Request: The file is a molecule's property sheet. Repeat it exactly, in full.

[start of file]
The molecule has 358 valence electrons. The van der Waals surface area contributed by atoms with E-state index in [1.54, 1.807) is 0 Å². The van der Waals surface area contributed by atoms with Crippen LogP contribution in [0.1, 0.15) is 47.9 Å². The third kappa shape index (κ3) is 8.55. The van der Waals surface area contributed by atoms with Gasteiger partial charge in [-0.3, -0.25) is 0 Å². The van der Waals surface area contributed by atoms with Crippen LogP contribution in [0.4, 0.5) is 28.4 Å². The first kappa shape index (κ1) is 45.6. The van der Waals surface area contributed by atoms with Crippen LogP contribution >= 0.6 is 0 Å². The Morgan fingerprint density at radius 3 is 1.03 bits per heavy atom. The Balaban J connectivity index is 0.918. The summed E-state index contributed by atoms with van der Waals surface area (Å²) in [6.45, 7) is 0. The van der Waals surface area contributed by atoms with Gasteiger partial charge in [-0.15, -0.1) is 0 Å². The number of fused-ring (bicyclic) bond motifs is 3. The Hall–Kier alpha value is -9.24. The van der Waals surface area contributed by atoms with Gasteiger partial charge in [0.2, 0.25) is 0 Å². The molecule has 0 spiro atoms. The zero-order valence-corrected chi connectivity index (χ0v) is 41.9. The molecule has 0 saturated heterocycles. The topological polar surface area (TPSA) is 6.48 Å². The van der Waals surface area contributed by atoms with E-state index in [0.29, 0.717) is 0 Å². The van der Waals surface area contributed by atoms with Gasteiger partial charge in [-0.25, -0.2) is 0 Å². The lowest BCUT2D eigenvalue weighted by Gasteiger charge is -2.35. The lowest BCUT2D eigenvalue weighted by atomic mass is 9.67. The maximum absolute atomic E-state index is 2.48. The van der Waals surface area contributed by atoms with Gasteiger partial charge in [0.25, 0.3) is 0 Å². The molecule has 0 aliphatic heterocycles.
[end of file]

The molecule has 358 valence electrons. The van der Waals surface area contributed by atoms with E-state index in [1.54, 1.807) is 0 Å². The van der Waals surface area contributed by atoms with Crippen LogP contribution in [0.1, 0.15) is 47.9 Å². The third kappa shape index (κ3) is 8.55. The van der Waals surface area contributed by atoms with Gasteiger partial charge in [-0.3, -0.25) is 0 Å². The van der Waals surface area contributed by atoms with Crippen LogP contribution in [0.4, 0.5) is 28.4 Å². The first kappa shape index (κ1) is 45.6. The van der Waals surface area contributed by atoms with Crippen LogP contribution >= 0.6 is 0 Å². The Morgan fingerprint density at radius 3 is 1.03 bits per heavy atom. The Balaban J connectivity index is 0.918. The summed E-state index contributed by atoms with van der Waals surface area (Å²) in [6.45, 7) is 0. The van der Waals surface area contributed by atoms with Gasteiger partial charge in [-0.15, -0.1) is 0 Å². The number of fused-ring (bicyclic) bond motifs is 3. The Hall–Kier alpha value is -9.24. The van der Waals surface area contributed by atoms with Gasteiger partial charge in [0.2, 0.25) is 0 Å². The molecule has 0 spiro atoms. The zero-order valence-corrected chi connectivity index (χ0v) is 41.9. The molecule has 0 saturated heterocycles. The topological polar surface area (TPSA) is 6.48 Å². The van der Waals surface area contributed by atoms with E-state index in [0.29, 0.717) is 0 Å². The van der Waals surface area contributed by atoms with Gasteiger partial charge in [-0.25, -0.2) is 0 Å². The lowest BCUT2D eigenvalue weighted by Gasteiger charge is -2.35. The lowest BCUT2D eigenvalue weighted by atomic mass is 9.67. The maximum absolute atomic E-state index is 2.48. The van der Waals surface area contributed by atoms with Gasteiger partial charge in [0.25, 0.3) is 0 Å². The molecule has 0 aliphatic heterocycles.